I wrote this blog on the third day of summer and three days have since passed. On the first day of summer, I tweeted that coincidentally I was also attending the first of three scheduled Christmas Parties for the festive season and promptly lost three followers! Not that I count, but seriously?

After the Christmas party, I strolled with a colleague along the Wellington waterfront – being a lovely evening – and the whole place was going off, crowded with joggers and office workers walking home. On the water there were several dragon boat crews and the whole scene was so familiar to me that it got me thinking as to how some things keep on keeping on to become their own traditions, like the Wellington waterfront 5K series has become as enduring as the dragon boats – and more than just a passing fad.

Wellington's waterfront. Perfect setting for a race.

Wellington’s waterfront. Perfect setting for a race.

Two days later on the third day of Christmas – sorry, summer – the Wellington Provincial 10,000m Championships were held, on the same weekend as the New Zealand Secondary Schools track and field Championships (which insofar as the 10,000m goes seems extremely early in the season). For me, those waterfront activities along with having just finished reading The Greatest the autobiography of Ethiopian Haile Gebreslassie, arguably the greatest 10,000m runner the world has ever known, further fueled my reminiscing to inspire this blog.

In terms of my own vastly modest competitive racing career, I like to think I wasn’t just a good steeplechaser and that I also raced reasonably well over both the 5000m and 10,000m distances too, winning the Wellington 10,000m title on one occasion.

The Wellington 10,000m championship was never contested at the Provincial Championships proper, instead it was held on its own earlier with the date and month moving around a bit. One thing I always had an acute awareness of was that over time the Wellington 10,000 track title had been won by a lot of New Zealand’s international runners including my coach Gavin Thorley, and also by his great rival Bryan Rose, then Steve Denholm, all three of them going on to win the national title at some point. Then came the likes of Dan O’Connell followed by other accomplished runners including Graham Mackie, Olympian Derek Froude, Dallas McCullum, Steve Hunt, more Olympians in John Henwoood and Jonathan Wyatt, who in turn were followed by others more recently. As a roll of honor, those athletes read better than the roll of honor for Wellington’s Mayors who I used to walk past down a corridor at the Wellington Club on The Terrace. In a club like that, those runners would have been acknowledged as Wellington’s Distance Running Gods.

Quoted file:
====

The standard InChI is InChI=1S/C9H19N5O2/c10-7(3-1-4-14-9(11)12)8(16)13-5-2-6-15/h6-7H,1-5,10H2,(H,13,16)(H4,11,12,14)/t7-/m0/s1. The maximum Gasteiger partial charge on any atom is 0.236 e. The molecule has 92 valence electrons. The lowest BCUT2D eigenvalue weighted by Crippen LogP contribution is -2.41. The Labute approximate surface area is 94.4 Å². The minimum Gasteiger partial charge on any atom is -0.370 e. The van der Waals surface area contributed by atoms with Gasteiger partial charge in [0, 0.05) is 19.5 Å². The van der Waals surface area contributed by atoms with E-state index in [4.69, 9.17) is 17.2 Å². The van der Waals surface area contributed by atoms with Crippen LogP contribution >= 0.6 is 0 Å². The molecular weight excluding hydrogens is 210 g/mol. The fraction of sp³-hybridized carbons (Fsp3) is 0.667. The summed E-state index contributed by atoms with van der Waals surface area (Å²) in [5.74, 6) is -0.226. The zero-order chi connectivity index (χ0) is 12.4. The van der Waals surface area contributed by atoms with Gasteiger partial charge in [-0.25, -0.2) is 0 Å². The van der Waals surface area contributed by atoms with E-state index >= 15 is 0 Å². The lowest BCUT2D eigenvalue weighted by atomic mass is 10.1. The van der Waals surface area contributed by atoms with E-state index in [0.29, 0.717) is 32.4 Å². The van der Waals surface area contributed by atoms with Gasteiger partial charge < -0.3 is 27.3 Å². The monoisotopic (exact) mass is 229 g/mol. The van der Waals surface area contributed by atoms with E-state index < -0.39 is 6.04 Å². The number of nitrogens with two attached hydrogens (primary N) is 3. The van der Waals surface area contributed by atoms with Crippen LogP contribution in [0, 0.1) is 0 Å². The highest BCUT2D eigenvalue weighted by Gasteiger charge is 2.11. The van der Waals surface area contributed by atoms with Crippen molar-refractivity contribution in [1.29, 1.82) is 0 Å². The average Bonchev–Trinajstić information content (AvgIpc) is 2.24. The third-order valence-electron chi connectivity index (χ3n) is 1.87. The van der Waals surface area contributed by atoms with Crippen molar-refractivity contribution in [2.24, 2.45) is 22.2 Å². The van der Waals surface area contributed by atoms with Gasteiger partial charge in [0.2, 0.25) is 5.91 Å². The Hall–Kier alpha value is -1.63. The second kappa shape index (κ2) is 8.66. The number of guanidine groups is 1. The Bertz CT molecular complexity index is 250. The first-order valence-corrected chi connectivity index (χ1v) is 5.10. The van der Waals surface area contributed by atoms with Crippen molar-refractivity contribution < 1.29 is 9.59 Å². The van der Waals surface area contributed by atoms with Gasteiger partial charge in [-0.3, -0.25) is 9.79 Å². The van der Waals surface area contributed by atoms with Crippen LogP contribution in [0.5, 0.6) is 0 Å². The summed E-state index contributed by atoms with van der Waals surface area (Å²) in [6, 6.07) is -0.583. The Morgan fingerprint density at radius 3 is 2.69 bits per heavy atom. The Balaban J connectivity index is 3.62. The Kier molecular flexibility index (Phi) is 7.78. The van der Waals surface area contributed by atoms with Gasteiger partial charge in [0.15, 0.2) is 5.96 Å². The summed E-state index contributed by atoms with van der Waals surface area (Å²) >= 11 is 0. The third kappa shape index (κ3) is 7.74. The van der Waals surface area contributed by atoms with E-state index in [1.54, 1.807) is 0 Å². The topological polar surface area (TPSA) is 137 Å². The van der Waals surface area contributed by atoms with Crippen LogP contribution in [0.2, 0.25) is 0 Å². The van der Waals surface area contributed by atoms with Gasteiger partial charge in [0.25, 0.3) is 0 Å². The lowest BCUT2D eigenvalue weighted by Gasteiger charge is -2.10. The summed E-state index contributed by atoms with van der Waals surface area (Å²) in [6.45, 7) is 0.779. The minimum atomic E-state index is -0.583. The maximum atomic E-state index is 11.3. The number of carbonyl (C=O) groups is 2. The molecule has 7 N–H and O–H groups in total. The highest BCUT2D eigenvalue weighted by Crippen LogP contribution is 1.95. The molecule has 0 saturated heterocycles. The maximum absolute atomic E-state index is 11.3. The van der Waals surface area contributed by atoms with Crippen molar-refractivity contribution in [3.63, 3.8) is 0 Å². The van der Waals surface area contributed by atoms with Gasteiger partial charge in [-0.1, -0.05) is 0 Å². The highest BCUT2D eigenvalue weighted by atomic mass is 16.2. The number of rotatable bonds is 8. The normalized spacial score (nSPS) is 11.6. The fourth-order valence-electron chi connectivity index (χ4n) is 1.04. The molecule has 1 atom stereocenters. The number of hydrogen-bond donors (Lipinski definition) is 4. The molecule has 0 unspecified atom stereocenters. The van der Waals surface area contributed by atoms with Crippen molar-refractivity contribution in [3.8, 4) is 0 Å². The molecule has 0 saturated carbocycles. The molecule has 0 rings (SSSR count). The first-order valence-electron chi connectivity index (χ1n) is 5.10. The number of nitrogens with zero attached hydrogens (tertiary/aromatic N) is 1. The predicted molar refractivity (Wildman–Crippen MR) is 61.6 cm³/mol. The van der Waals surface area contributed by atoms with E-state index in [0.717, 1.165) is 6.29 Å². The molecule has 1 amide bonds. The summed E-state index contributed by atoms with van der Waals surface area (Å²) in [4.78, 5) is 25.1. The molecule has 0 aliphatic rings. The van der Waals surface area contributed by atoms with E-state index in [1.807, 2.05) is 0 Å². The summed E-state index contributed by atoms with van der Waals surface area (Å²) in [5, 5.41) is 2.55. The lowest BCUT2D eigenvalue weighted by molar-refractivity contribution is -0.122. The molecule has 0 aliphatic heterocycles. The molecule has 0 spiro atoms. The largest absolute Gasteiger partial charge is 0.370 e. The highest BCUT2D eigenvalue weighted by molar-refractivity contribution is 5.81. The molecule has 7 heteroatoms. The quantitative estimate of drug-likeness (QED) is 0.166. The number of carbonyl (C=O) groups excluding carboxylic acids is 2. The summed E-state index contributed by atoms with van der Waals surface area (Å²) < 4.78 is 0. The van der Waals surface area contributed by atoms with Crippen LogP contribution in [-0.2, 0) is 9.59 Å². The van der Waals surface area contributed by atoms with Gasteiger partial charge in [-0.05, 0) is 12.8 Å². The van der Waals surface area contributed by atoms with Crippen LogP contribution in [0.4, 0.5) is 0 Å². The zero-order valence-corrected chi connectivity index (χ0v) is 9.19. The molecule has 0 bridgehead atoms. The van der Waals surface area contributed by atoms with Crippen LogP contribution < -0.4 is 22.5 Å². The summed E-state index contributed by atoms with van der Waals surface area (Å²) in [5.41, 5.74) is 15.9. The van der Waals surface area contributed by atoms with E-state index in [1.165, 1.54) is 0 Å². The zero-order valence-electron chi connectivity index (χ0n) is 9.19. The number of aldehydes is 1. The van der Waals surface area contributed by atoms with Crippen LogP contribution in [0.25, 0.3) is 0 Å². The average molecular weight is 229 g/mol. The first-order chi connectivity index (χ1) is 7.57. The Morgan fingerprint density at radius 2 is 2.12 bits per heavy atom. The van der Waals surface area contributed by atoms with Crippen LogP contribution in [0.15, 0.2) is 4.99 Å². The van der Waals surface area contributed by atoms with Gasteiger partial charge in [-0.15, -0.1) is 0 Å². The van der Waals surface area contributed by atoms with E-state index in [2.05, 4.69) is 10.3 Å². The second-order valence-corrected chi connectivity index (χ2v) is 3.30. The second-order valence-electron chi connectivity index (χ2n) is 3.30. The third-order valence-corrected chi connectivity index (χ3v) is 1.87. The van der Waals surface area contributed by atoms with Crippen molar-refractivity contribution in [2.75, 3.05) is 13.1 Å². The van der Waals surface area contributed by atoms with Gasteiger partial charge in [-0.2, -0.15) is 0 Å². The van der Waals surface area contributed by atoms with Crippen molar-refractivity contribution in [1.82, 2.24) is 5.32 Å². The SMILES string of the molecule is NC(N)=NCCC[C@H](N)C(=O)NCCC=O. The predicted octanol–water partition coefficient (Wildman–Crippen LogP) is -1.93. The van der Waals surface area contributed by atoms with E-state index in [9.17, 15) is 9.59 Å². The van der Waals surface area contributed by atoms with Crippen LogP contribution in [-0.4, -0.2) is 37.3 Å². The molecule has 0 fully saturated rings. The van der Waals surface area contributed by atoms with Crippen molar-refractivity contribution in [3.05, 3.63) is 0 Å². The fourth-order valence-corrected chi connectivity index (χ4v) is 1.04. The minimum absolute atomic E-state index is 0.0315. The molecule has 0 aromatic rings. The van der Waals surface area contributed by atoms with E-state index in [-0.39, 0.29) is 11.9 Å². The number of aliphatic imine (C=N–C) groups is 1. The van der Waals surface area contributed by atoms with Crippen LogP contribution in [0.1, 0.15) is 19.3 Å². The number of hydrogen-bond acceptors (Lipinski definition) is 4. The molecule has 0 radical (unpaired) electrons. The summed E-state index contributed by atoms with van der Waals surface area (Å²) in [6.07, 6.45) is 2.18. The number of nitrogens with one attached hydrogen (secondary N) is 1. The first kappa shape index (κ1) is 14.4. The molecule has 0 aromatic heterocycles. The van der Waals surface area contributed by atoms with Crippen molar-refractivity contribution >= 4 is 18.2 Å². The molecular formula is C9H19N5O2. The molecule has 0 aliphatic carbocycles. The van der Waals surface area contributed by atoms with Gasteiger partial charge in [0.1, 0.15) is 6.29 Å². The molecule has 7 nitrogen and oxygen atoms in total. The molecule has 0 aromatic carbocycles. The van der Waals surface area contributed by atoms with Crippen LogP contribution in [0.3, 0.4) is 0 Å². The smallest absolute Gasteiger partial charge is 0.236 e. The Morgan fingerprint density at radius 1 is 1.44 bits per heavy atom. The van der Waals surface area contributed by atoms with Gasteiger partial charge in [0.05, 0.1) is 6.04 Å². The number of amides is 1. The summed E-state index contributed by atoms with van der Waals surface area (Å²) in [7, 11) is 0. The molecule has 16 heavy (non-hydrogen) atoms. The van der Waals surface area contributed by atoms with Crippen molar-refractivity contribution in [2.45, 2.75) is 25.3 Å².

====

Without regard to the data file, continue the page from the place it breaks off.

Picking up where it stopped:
Back in the day, I wanted to win the Wellington 10,000m and to add my name to Wellington’s Distance Gods. Back then, the 10,000m champs were held later in the new year. I started my quest for the Wellington 10,000m track title by racing a series of mid-week races on Wellington’s waterfront. A year before I’d gone off to Europe for four months to improve my racing career. Back then if you wanted a beer you had two choices: Lion or Dominion. When I got back from Europe that first time, the Wellington Waterfront 5k series was called the Joseph Kutze 5K Series, to which I asked, “Who the hell is he?” Turns out Joe was a brewer, and to my amazement you could now buy three brands of beer! Just like that. The thing about the 80’s was it was a time when there was a huge uplift in entrepreneurial nous, and that extended to introducing mid-week road racing.